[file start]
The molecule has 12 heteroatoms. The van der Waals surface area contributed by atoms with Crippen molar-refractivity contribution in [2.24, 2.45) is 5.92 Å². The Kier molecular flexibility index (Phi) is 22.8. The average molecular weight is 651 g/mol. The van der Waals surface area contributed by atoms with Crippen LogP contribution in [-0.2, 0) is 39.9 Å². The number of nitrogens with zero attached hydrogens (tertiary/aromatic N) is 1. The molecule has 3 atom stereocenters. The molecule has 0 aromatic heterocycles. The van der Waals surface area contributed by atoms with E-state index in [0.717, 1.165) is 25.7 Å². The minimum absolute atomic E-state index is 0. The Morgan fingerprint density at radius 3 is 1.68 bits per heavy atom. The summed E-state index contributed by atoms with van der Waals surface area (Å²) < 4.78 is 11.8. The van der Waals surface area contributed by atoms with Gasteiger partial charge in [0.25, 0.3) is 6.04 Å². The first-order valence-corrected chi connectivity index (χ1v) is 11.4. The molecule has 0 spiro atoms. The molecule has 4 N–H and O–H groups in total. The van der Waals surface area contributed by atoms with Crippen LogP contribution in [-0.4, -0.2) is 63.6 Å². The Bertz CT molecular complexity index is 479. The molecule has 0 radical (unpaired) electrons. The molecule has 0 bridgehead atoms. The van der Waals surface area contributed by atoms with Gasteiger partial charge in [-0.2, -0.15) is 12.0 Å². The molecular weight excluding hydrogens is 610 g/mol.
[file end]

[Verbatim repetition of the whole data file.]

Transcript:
The molecule has 12 heteroatoms. The van der Waals surface area contributed by atoms with Crippen molar-refractivity contribution in [2.24, 2.45) is 5.92 Å². The Kier molecular flexibility index (Phi) is 22.8. The average molecular weight is 651 g/mol. The van der Waals surface area contributed by atoms with Crippen LogP contribution in [-0.2, 0) is 39.9 Å². The number of nitrogens with zero attached hydrogens (tertiary/aromatic N) is 1. The molecule has 3 atom stereocenters. The molecule has 0 aromatic heterocycles. The van der Waals surface area contributed by atoms with E-state index in [0.717, 1.165) is 25.7 Å². The minimum absolute atomic E-state index is 0. The Morgan fingerprint density at radius 3 is 1.68 bits per heavy atom. The summed E-state index contributed by atoms with van der Waals surface area (Å²) < 4.78 is 11.8. The van der Waals surface area contributed by atoms with Gasteiger partial charge in [0.25, 0.3) is 6.04 Å². The first-order valence-corrected chi connectivity index (χ1v) is 11.4. The molecule has 0 spiro atoms. The molecule has 4 N–H and O–H groups in total. The van der Waals surface area contributed by atoms with Crippen LogP contribution in [-0.4, -0.2) is 63.6 Å². The Bertz CT molecular complexity index is 479. The molecule has 0 radical (unpaired) electrons. The molecule has 0 bridgehead atoms. The van der Waals surface area contributed by atoms with Gasteiger partial charge in [-0.2, -0.15) is 12.0 Å². The molecular weight excluding hydrogens is 610 g/mol.